PDA is bad

The PDA from a midwifery perspective: advantages and risks

It has found its way into our delivery rooms since the 1990s: epidural anesthesia, in short PDA called. The PDA is a low-complication option to make labor pain easier or even to switch it off completely. But as with so much in life, there are not only positive aspects - the pain relief definitely has its price.

You will be informed about the actual risk of anesthesia by the anesthetist (anesthetist) who will put the PDA when the time comes. But I can assure you that risks in the sense of permanent damage are really very rare.

Rather, today I want the obstetric "side effects" to dedicate a PDA that the anesthetist does not talk about. His job is to relieve you of the pain and to inform you about the immediate side effects of anesthesia to fear, what effects the epidural has on the course of your labor is irrelevant to him.

What does a PDA "do"?

Put quite simply, it slows down the transmission of pain, i.e. you continue to have contractions, but the information “pain” is no longer passed on to the brain. One is stunned area near the spinal cord.

When does it make sense to use a PDA?

Anesthesiologists usually argue that you can't put an epidural too early. Understandable from her point of view, because the later the PDA is placed and the stronger the contractions, the more restless the woman sits and the more difficult it becomes.

From an obstetrical point of view, however, a PDA only makes sense if the contractions are regular and productive, i.e. when the cervix has already opened and the head is making reference to the pelvis. If you insert a PDA too early, it is not uncommon for the child's head to be incorrectly adjusted. That takes pressure from above to slip into the right position and get through the pelvis.

With a PDA, the contractions usually ease, the pressure on the head is reduced and there is more space to rotate and in some cases to turn incorrectly in the pelvis.

What are the obstetric consequences of a PDA?

The main consequence and what we all wish for when a PDA is placed is usually pain relief or even freedom from pain. However, despite the advertised “walking PDA”, there is still a lot to do with most women Feeling in the legs lost, so that walking or standing is mostly difficult.

Often she has to bladder be emptied with the help of a small tube (catheter), because this control is also lost. That doesn't hurt, but it always carries a certain risk of germs and thus the risk of cystitis in the puerperium.

A maximally relaxed body usually does not have such good contractions at first either, i.e. the majority of women with PDAs get one Contraction drip. In principle, this is not a drama either, because you no longer notice the contractions and you have no pain even with a contraction drip. However, artificially created contractions can never be controlled as perfectly as your own, and due to the lack of a cocktail of hormones in the mother's blood, some children react more stressed to contractions. Because during labor your body produces its own painkillers, which also reach the child. With the PDA, these substances are no longer needed.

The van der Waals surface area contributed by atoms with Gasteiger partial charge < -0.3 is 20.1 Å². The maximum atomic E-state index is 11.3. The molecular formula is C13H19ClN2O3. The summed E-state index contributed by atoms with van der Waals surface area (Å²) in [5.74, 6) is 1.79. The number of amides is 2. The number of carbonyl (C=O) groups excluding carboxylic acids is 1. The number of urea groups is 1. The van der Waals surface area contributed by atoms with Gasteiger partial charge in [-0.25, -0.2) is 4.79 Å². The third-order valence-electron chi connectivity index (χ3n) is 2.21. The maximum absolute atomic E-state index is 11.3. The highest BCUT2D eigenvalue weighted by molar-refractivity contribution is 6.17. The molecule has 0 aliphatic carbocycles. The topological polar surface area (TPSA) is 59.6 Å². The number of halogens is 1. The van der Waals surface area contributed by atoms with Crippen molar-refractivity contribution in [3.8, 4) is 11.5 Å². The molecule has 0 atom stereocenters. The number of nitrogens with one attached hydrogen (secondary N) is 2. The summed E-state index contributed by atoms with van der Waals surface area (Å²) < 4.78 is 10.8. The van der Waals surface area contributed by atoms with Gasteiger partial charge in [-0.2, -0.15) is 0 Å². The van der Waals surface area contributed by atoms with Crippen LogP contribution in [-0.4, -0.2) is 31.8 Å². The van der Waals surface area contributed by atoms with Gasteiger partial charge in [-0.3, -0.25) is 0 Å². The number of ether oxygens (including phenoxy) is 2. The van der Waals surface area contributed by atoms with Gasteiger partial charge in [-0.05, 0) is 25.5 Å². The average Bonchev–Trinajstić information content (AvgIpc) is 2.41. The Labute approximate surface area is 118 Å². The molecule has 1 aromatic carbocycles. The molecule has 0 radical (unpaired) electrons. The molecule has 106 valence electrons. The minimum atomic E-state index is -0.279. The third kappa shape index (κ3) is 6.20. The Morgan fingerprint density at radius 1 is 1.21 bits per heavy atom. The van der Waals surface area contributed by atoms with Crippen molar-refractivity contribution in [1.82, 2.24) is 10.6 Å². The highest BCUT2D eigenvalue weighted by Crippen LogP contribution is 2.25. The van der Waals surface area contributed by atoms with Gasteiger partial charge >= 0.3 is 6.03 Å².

Some women react with you Drop in blood pressure on the anesthesia, for this reason an infusion is always attached when the PDA is placed; this continues for almost the entire duration of the birth Initially, the maternal blood pressure and heart rate are also measured using an EKG.

So you can imagine that you are relatively “attached” with EKG, blood pressure monitor, infusion and CTG. That means, you are even with a well-dosed PDA and full feeling in your legs significantly more limited motor skills.

In rare cases, the maternal drop in blood pressure leads to one Drop in heart rate with the child. If this cannot be brought under control with the help of medication, in the worst case scenario, a caesarean section must be performed immediately and as an emergency. In the case of an emergency caesarean section (not the “normal” unplanned caesarean section, but really only in an emergency situation), no matter what time after the PDA has been inserted, general anesthesia is always performed, since the injection (the high dose of the anesthetic) for a caesarean section takes some time Claims that you don't have in an emergency.

Here you can find out which side effects an epidural can have for childbirth, which reasons speak clearly in favor of epidural anesthesia and what I personally think as a midwife about it: The epidural: My opinion as a midwife

Our texts on health topics are in no way a substitute for a doctor's visit.
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